Posts Tagged ‘Docker’

Breakfast with ECS: Doubling Down on Docker

Corey O'Connor

Senior Product Marketing Manager at Dell EMC² ETD

Welcome to another edition of Breakfast with ECS, a series where we take a look at issues related to cloud storage and ECS (Elastic Cloud Storage), EMC’s cloud-scale storage platform.

Unless you’ve been living under a rock I’m sure you’ve heard of Docker at this point. If you haven’t, it’s time to dust yourself off and understand that Docker containers will wrap up a piece of software in a complete filesystem that contains everything it needs to run: code, runtime, system tools, system libraries – anything you can install on a server. This guarantees that it will always run the same, regardless of the environment it is running in. Genius right? Docker_1

The usage of containers has been around quite some time now, but the extra juice worth squeezing came from Docker’s ability to provide total isolation of resources to package and automate applications more effectively than ever before.  Docker provides system administrators and developers the ability to package any kind of software with all its dependencies into a container. Simply put, this resource efficiency standardizes each container and promotes massive scalability – this plugs in very nicely for cloud-scale, geo-distributed systems such as EMC’s Elastic Cloud Storage (ECS). In the early stages of product development, EMC took an early bet on Docker containers and it certainly has proved to payoff.


EMC {code} shares how to deploy ECS with Five Ways of Docker

Kendrick Coleman

Kendrick Coleman

Developer Advocate at EMC
Kendrick Coleman

Latest posts by Kendrick Coleman (see all)

We’ve been in a lot of conversations about DevOps recently, with customers, partners, community members and EMC teams. Whether or not you believe in the buzz around DevOps, there is definitively a wave of new and open tools, proclogo-emc-codeesses, and operational models being used in IT. These are all trends that can’t be ignored, and we’re continuously working to make sure EMC’s product strategy adapts with these changes.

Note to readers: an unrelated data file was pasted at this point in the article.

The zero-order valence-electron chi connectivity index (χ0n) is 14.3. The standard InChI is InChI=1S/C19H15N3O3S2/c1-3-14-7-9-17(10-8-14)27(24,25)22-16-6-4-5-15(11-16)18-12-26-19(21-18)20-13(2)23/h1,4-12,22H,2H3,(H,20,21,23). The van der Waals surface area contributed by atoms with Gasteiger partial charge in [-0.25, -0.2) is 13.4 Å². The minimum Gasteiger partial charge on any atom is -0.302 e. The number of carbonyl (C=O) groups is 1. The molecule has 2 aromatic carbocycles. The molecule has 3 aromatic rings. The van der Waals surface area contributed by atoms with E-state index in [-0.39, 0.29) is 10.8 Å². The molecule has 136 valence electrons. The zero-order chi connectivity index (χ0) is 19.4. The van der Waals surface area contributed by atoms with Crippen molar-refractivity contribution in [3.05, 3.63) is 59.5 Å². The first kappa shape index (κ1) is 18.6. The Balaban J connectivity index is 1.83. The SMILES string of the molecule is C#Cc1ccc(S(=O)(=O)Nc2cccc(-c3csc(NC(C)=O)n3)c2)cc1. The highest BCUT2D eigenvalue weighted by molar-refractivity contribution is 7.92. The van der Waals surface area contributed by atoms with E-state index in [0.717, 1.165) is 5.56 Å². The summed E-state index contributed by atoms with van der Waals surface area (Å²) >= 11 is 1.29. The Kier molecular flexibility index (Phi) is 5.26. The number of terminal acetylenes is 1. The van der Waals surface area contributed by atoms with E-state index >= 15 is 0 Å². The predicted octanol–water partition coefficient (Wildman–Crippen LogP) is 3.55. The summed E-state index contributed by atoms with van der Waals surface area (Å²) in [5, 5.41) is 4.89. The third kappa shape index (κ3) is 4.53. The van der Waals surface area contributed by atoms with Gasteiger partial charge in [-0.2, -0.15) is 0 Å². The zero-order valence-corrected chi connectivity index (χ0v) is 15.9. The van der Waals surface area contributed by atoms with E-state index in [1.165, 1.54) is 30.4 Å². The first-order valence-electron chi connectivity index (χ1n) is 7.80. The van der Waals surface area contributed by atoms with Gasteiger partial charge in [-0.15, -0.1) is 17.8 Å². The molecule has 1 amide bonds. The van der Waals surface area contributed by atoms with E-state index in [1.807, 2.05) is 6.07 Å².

EMC {code} is a developer evangelism team within EMC. We contribute to major open source projects, create our own tools and projects (also entirely in the open– in fact– you can find them all on GitHub, here), and engage with developer communities. Several of our team members have worked with EMC SDS products over the past few years, and we’ve enjoyed seeing the progress made to make our SDS tools readily accessible for developers and IT/ops alike.

ECS has long been a developer-friendly product, with universal protocols like object and HFDS, and a software-only download option. The recently announced ECS 2.0 is chock full of updates that are making the lives of dev/ops teams easier—including enhanced geo-caching, multi-tenancy capabilities, monitoring and reporting, and the ability to automatically and rapidly failover and recover from outages.

ECS 2.0 only enhances the experience for developers with a containerized download, free for test-and-dev environments (non-production use today). This has been another milestone in providing free and frictionless access to EMC software (along with the open-sourced CoprHD and free download of ScaleIO).

Our team works with Docker containers on a regular basis, and when ECS was announced, we rolled up our sleeves to see exactly how we could integrate Docker tools into the ECS experience.

In addition to the containerized download, we wanted to explore ways of deploying ECS with broader Docker technology. Deploying multi-node ECS is fast and easy with Docker tools. Using Docker Machine, you can deploy Ubuntu hosts that will be a part of a Docker Swarm cluster. With Docker Compose, you can deploy ECS from Docker Hub to a Docker Engine container on each host in the Docker Swarm cluster. If you are interested in how to do this, you can check out the GitHub repo or watch this quick video.

With this automated process, everything will be complete and configured in the span of 10-15 minutes. To get all of the details, please visit the EMC {code} blog post on the topic, or send us a tweet with your feedback to @EMCcode.



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